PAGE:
The latest member of the US Border Patrol Force may be a robot dog. The U.S. Department of Homeland Security (DHS) this week released new details on trials of quadruped robots at the southern border. The robotic dogs are in testing for surveillance roles, and officials claim that the trials were “successful”. The department says that it will continue to work with robotic dog providers to improve their operation.
“The southern border can be a desolate place for humans, and that’s where robotic dogs come in handy,” said Brenda Long, program manager at the Science and Technology Directorate (S&T). This is the research and development arm of the U.S. Department of Homeland Security.
According to reports, the robot dog is manufactured by Ghost Robotics, which competes with Boston Dynamics. Ghost Robotics’ most popular model, the Ghost Vision 60, is 2.5 feet (76 centimeters) tall. Furthermore, this model weighs 70 pounds (32 kilograms) and can travel more than 7.5 miles in three hours on a single charge.
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The robotic dog can navigate autonomously or manually. It can also be equipped with a number of payloads, including thermal imaging and night vision cameras. Previously, Ghost Robotics even showed a prototype robot dog with a gun. However, there is no indication that the Department of Homeland Security is testing such a payload.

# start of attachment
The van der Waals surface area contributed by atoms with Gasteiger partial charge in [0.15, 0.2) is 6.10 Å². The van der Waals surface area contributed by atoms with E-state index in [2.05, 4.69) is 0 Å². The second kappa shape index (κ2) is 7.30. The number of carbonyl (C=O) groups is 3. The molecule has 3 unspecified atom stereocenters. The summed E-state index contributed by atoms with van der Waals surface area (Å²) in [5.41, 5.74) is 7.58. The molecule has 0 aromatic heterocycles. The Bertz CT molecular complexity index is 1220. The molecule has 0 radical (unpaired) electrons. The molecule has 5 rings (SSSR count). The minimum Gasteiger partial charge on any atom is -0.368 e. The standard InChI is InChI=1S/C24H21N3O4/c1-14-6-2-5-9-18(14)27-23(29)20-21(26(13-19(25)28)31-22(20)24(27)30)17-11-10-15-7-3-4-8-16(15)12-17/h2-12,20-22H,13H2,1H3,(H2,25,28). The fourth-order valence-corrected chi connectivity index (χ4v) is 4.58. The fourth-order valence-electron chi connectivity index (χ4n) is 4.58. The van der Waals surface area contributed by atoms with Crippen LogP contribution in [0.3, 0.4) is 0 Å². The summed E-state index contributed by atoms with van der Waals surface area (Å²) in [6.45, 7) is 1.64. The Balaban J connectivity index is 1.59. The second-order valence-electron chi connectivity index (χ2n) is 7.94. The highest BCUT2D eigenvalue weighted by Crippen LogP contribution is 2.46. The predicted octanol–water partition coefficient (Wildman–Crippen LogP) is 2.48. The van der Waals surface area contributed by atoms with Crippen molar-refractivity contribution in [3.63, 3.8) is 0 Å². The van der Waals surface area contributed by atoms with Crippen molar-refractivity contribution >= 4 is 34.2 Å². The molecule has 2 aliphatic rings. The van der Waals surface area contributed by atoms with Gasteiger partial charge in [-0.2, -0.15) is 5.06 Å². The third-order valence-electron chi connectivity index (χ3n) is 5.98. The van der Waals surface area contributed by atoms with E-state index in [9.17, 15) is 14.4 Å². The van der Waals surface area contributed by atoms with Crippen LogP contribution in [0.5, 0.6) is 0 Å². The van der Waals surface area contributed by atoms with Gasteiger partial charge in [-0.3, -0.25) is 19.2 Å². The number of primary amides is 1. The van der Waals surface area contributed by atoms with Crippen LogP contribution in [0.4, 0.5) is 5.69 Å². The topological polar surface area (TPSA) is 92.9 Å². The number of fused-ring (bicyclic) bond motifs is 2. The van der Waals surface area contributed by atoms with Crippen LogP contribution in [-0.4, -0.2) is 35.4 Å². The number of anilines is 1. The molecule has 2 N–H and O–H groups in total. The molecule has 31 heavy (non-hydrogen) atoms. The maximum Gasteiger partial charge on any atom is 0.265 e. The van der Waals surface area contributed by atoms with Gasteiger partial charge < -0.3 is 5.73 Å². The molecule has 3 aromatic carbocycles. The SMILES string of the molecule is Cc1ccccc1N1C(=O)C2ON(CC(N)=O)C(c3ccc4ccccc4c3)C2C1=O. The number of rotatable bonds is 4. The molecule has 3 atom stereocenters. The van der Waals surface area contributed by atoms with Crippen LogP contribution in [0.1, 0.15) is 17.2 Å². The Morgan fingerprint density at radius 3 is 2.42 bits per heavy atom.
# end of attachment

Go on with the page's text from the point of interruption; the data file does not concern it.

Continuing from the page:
These robotic dogs are in testing in outdoor “sentry missions” to automatically patrol preset GPS waypoints with cameras and sensors. They also inspect railway yards and around / under carriages. The tests also include exploration of residential buildings simulating encounters with potential Hostile Personal Scenarios.
Robot dogs can help humans access inaccessible areas
Mountains often have steep sections on slippery ground, high steps, gravel, as well as forest trails full of tree roots. These features make them very difficult to access. Robots with legs that can operate autonomously in remote and dangerous environments will help humans explore higher altitudes and “virgin” territories. However, external perception is critical for fast and energy-efficient locomotion.
To navigate difficult terrain, humans, and animals automatically combine the visual perception of their environment with the proprioception of their legs and hands. This allows them to deal with the slippery or loose ground with ease and to move around more easily. So far, though, legged robots have only been able to do this to a limited extent.
“The reason is that the information about the immediate environment recorded by laser sensors and cameras is often incomplete and ambiguous,” explains Takahiro Miki, a doctoral student working on robotics.